Enabling security in embedded system using M.2 SSD

Storage technologies are evolving at a high speed, thanks to new generations of memories such as Nandflash, ReRAM, MRAM and other flavors. That leads in an incredible performance increase in term of bandwidth and latency. By the way, security and data privacy features are still an important feature for critical storage systems. That is a challenge to perform encryption algorithms and control access management with very high data bandwidth, requiring high computing capabilities. This challenge is definitely a problem for embedded systems where space, power and cost are limited. A full integrated solution is needed. This talk presents how IP-Maker provides a set of hardware accelerated engines on the host side to manage NVMe data transfer and Opal lock/unlock process.


Even if systems are protected by a password, sub-systems are not protected. Unfortunately, as an example, many employees are using a computer where just a password is mandatory to access the data content. If the computer is stolen, then it is easy to take the disk drive, then accessing the data which are not protected. A solution is to add data protection at the drive level Data encryption can be done by the host system itself but it adds a lot of complexity in data transfer and disks should remain asserted in the dedicated system environment. In order to benefit from data protection and portability of the system, the idea it to let the storage class to protect its content.


The solution is to use self-encrypted drives (SED). A built-in engine in the SSD ensures the encryption of the data. Therefore, even if you can take the SSD out of the system, if you don’t have the password, then the SSD can’t be read or written. In addition to the SED, another piece is required in the system : the dedicated driver on the host side to be able to be in good light to establish communication. As mentioned in the introduction, the challenge is to perform the driver management at a high speed (e.g. for NVMe drives), with limited computing resources.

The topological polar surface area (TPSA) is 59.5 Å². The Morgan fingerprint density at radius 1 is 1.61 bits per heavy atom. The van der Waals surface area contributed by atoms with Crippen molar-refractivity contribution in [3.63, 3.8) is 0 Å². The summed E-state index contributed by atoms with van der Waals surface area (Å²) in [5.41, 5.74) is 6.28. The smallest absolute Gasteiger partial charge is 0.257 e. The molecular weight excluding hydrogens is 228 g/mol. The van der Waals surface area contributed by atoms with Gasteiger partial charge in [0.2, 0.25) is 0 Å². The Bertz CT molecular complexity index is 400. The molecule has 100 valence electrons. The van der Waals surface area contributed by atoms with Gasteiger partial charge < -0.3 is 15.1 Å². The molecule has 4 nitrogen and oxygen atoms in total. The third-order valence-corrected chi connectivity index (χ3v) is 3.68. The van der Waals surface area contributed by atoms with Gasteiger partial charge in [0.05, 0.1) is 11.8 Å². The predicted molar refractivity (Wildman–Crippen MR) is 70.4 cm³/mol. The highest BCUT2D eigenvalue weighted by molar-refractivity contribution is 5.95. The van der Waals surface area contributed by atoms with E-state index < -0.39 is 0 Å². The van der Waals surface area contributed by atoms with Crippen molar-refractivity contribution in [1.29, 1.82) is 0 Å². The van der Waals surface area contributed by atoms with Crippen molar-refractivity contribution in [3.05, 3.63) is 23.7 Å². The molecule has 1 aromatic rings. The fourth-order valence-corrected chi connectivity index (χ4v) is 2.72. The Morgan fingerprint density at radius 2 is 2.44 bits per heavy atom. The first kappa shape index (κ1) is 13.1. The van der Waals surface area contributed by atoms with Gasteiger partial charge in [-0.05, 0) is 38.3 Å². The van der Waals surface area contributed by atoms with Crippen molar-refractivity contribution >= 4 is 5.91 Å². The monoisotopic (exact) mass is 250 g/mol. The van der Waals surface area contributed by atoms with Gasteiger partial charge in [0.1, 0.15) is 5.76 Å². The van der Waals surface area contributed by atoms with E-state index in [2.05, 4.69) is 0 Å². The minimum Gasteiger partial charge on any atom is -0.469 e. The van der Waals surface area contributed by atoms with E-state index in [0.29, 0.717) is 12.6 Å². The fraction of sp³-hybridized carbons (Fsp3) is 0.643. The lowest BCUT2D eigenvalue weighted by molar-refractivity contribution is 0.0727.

System overview

IP-Maker proposes a complete set of hardware IP in order to accelerate the processing time of the NVMe Management and the encryption processing. It is based on the NVMe Host IP, where benefits are been demonstrated for both embedded and server systems, coupled with an OPAL engine for the encryption part.


System block diagram


NVMe Host IP

The NVMe host IP manages the data transfer between the host side and the NVMe drives. It is suited to be used in a FPGA. It completes the initialization and configuration phases, then the queue management manages the data transfer. The NVMe host IP from IP-Maker comes as a RTL IP. There is no need of any software for the NVMe command & data transfer management, therefore delivering low latency. The IP features AXI and Avalon interfaces, and four main blocks: a control unit with its configuration registers, a NVMe command manager for the NVMe transaction setup, a data transfer manager, and an auto-init engine. The data buffer can be a memory or a FIFO for streaming uses cases. On the other side it is connected to the PCIe root complex controller (PCIe Gen3x8 capable). Few instances of this IP can be done for a higher total bandwidth. The only limitation will be the available PCIe lanes on the FPGA.